May 18, 2020
Identifying Your Core Values in Life
Written by Rachel Eddins
Research has shown that people who have a sense of meaning and purpose in their life are happier than those without that sense of meaning.
However, more than that, people who have a sense of meaning and purpose seem to live longer, cope better with the losses and difficulties of life, and have a greater sense of life satisfaction. Having a sense of purpose even seems to protect against cognitive decline as we age.
Clarifying your core values in life can point you in the direction of creating a meaningful life. Values are what you want your life to be about.
They give you purpose and motivation. They can also help you to break out of life-restricting patterns caused by anxiety, shame, or depression.
Our values can guide us on how we choose to focus on our energy and time. Clarifying your values and creating intentions can also help you focus on behaviors that lead to positive coping strategies.
It can be difficult to break past the barriers that get in the way of a meaningful life. However, when we focus on change as the smallest, doable step we can take, we can make progress and break past those barriers.
Your core values in life aren’t needs, desires, or preferences. They are the basic direction you want to follow and they generally support your welfare or the welfare of others.
As you experience different events and stages in your life, your values evolve and change.
Do you have anxiety? Take our anxiety quiz and find out.
Clarify Your Core Values Exercise
This exercise will guide you through the process of clarifying your core values in life and setting intentions.
To get started, download the values clarification worksheet so you can write in your own responses.
- Start by indicating the relative importance of each domain for you, placing an X under “not important”, “somewhat important”, or “very important”, as appropriate. You may want to add your own domains at the bottom of the worksheet.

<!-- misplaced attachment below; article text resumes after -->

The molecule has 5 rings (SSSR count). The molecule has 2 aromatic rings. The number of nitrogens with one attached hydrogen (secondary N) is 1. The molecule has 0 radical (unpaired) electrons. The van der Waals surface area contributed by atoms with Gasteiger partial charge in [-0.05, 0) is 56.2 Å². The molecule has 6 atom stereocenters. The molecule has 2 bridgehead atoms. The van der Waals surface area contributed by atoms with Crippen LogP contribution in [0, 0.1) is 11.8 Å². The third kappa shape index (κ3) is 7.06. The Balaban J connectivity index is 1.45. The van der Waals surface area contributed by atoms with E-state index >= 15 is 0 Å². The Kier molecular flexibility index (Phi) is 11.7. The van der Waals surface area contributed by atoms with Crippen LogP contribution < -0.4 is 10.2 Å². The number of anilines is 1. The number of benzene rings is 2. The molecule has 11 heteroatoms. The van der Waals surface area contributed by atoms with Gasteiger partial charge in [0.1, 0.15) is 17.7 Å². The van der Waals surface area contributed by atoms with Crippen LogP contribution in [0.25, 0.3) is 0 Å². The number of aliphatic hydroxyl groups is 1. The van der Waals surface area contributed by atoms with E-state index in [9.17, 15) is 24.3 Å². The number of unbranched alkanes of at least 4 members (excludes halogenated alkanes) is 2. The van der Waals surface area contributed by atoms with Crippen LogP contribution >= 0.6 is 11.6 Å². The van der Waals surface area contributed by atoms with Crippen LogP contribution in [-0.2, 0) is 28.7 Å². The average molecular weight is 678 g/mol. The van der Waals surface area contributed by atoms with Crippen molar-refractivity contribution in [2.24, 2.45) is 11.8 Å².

- Next, for the domains you marked as “somewhat important” or “very important”, write a few words that sum up your core value. Consider using the phrase, “to be…”. Ask yourself these questions to identify your core value in that area: What really matters to you, deep in your heart? How do want to spend your time on this planet? What sort of person do you want to be? What personal strengths or qualities do you want to develop?
- Finally have a good look at what you’ve written. What does this tell you about: a) What is important in your life? b) What you are currently neglecting?
The Core Values Worksheet has 10 Categories:
Some of these categories will be very important to you and others will not be, which is fine.
- Intimate relationships – What sort of partner would you ideally like to be? How would you describe your ideal relationship? What sort of behaviors do you aspire to show toward a significant other?
- Parenting – What kind of mother or father do you aspire to be? Are there particular qualities you’d like to role model for your kids? How would you describe your ideal relationships with them?
- Education & Learning – What do you value about learning, education, training, or personal growth? What new skills would you like to learn? What knowledge would you like to gain? Does further education appeal to you and what type? What sort of student would you like to be?
- Friends & Social Life – What sort of qualities would you like to bring to your friendships? If you could be the best friend possible, how would you behave towards your friends? What sort of friendships would you like to build? How would you like your friends to see you as a person?